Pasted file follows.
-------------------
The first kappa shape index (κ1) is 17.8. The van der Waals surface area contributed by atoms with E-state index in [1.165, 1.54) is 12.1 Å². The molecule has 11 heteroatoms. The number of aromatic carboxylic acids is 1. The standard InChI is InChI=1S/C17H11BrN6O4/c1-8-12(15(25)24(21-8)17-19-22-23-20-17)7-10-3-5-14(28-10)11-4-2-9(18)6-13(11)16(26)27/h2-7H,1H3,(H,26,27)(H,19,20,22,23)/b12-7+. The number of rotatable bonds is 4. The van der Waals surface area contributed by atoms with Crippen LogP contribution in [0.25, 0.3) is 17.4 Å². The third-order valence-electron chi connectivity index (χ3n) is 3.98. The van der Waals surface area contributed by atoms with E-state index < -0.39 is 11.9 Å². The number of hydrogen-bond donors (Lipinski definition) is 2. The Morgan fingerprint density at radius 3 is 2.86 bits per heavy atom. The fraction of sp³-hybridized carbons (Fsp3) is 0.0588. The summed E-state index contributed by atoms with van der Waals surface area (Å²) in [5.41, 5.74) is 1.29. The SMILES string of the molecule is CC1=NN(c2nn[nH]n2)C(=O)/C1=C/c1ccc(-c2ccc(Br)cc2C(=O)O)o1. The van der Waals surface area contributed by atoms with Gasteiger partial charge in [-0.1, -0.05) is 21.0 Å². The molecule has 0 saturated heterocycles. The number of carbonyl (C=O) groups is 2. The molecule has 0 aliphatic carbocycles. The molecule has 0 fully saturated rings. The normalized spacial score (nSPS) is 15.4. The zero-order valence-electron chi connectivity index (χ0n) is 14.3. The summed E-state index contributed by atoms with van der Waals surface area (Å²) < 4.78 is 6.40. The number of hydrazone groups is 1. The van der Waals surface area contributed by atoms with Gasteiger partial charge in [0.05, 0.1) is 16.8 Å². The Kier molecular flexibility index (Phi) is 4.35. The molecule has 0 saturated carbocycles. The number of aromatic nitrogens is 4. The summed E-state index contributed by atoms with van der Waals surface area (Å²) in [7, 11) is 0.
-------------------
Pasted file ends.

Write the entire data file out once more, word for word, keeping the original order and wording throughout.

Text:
The first kappa shape index (κ1) is 17.8. The van der Waals surface area contributed by atoms with E-state index in [1.165, 1.54) is 12.1 Å². The molecule has 11 heteroatoms. The number of aromatic carboxylic acids is 1. The standard InChI is InChI=1S/C17H11BrN6O4/c1-8-12(15(25)24(21-8)17-19-22-23-20-17)7-10-3-5-14(28-10)11-4-2-9(18)6-13(11)16(26)27/h2-7H,1H3,(H,26,27)(H,19,20,22,23)/b12-7+. The number of rotatable bonds is 4. The van der Waals surface area contributed by atoms with Crippen LogP contribution in [0.25, 0.3) is 17.4 Å². The third-order valence-electron chi connectivity index (χ3n) is 3.98. The van der Waals surface area contributed by atoms with E-state index < -0.39 is 11.9 Å². The number of hydrogen-bond donors (Lipinski definition) is 2. The Morgan fingerprint density at radius 3 is 2.86 bits per heavy atom. The fraction of sp³-hybridized carbons (Fsp3) is 0.0588. The summed E-state index contributed by atoms with van der Waals surface area (Å²) in [5.41, 5.74) is 1.29. The SMILES string of the molecule is CC1=NN(c2nn[nH]n2)C(=O)/C1=C/c1ccc(-c2ccc(Br)cc2C(=O)O)o1. The van der Waals surface area contributed by atoms with Gasteiger partial charge in [-0.1, -0.05) is 21.0 Å². The molecule has 0 saturated heterocycles. The number of carbonyl (C=O) groups is 2. The molecule has 0 aliphatic carbocycles. The molecule has 0 fully saturated rings. The normalized spacial score (nSPS) is 15.4. The zero-order valence-electron chi connectivity index (χ0n) is 14.3. The summed E-state index contributed by atoms with van der Waals surface area (Å²) < 4.78 is 6.40. The number of hydrazone groups is 1. The van der Waals surface area contributed by atoms with Gasteiger partial charge in [0.05, 0.1) is 16.8 Å². The Kier molecular flexibility index (Phi) is 4.35. The molecule has 0 saturated carbocycles. The number of aromatic nitrogens is 4. The summed E-state index contributed by atoms with van der Waals surface area (Å²) in [7, 11) is 0.